For more than twenty years now, a somewhat yellowed picture postcard has hung in the studio of Heringa/Van Kalsbeek: “Study for The Grey Tree, Mondrian 1911” from the Kunstmuseum The Hague. This drawing by Piet Mondrian is an important art-historical prelude in the oeuvre of one of the most important Dutch artists, on his way from figuration to abstraction.
The bare tree with its massive trunk, the many fanning branches and the graphic impression of it with the emphasis on vertical and horizontal lines already seem to point in the direction of this abstraction in Mondrian's stylistic development.
Even more than in the final painting "The Grey Tree" by Mondrian, the essence of this drawing is the interplay of lines and the transparency of the composition. And it is precisely here that the sculptors Heringa/Van Kalsbeek meet the draftsman Mondrian. Both disciplines, drawing and sculpture, are close to each other, perhaps in line with each other.
The sculptures by Heringa/Van Kalsbeek deviate quite a bit from what we are used to seeing as conventional sculpture. Not the robust material such as stone or bronze, not the modeled compact form, but the image as a theater piece, a viewing world, an assemblage of many elements with all kinds of techniques. Over the course of several decades, Heringa/Van Kalsbeek have used just about any material to express their visual language: porcelain, ceramics and colorful synthetic resins in wonderful solidified forms. More recently they have become fascinated by found and disused 'old metals': umbrellas, bicycle parts, CD racks, everything that was left here and there on the street. Art can hardly become more sustainable…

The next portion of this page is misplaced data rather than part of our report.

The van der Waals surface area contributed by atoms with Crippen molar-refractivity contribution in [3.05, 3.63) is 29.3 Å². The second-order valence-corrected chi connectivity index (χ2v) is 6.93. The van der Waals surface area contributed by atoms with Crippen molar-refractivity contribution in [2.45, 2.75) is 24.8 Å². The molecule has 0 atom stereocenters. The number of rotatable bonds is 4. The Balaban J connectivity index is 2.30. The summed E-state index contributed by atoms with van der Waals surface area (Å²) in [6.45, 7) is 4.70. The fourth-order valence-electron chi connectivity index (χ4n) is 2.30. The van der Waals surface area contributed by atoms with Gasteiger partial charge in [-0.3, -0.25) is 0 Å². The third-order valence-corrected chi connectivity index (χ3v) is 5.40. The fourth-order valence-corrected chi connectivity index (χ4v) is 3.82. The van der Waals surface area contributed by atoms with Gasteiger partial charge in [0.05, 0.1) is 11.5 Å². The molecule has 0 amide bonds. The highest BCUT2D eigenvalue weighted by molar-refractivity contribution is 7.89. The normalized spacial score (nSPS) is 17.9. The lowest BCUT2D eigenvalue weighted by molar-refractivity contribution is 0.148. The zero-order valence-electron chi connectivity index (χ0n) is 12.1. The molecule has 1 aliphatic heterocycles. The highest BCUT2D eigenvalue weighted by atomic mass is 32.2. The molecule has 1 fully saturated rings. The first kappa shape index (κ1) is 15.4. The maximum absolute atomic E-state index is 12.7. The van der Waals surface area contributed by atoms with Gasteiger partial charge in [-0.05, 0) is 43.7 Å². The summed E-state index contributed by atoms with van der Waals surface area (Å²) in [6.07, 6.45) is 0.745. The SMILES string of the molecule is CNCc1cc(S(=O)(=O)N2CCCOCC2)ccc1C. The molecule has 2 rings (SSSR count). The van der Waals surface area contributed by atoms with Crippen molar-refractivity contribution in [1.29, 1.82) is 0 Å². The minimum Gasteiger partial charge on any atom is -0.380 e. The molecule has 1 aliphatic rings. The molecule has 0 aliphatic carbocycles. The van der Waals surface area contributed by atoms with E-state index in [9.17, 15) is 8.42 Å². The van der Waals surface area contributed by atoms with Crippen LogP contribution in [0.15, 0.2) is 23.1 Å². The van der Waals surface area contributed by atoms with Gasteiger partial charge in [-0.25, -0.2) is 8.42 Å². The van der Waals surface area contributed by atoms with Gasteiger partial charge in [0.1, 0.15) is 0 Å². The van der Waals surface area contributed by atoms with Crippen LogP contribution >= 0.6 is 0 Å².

The exhibition at BorzoGallery this spring focuses on a series of seven sculptures, all of which originate from and are inspired by Mondrian's drawing “Study for The Grey Tree”. Transparent as the drawing itself, the composition is formed into a 'bricolage' of welded metal pins, rods, tubes and other bric-a-brac finds. With horizontals and verticals and the atmospheric curve above the tree, so characteristic in the drawing. Not a 360˚ sculpture, but following the drawing, it tends towards a two-dimensional image, albeit with an equal front and back.
In the autumn, a solo exhibition by Heringa/Van Kalsbeek will be organized in the Kunstmuseum Den Haag, in which their assemblages will be central.
The vernissage will take place on Saturday 1 April from 13:00 - 18:00. Benno Tempel, director of the Kunstmuseum Den Haag, will talk to the artists at 4 pm.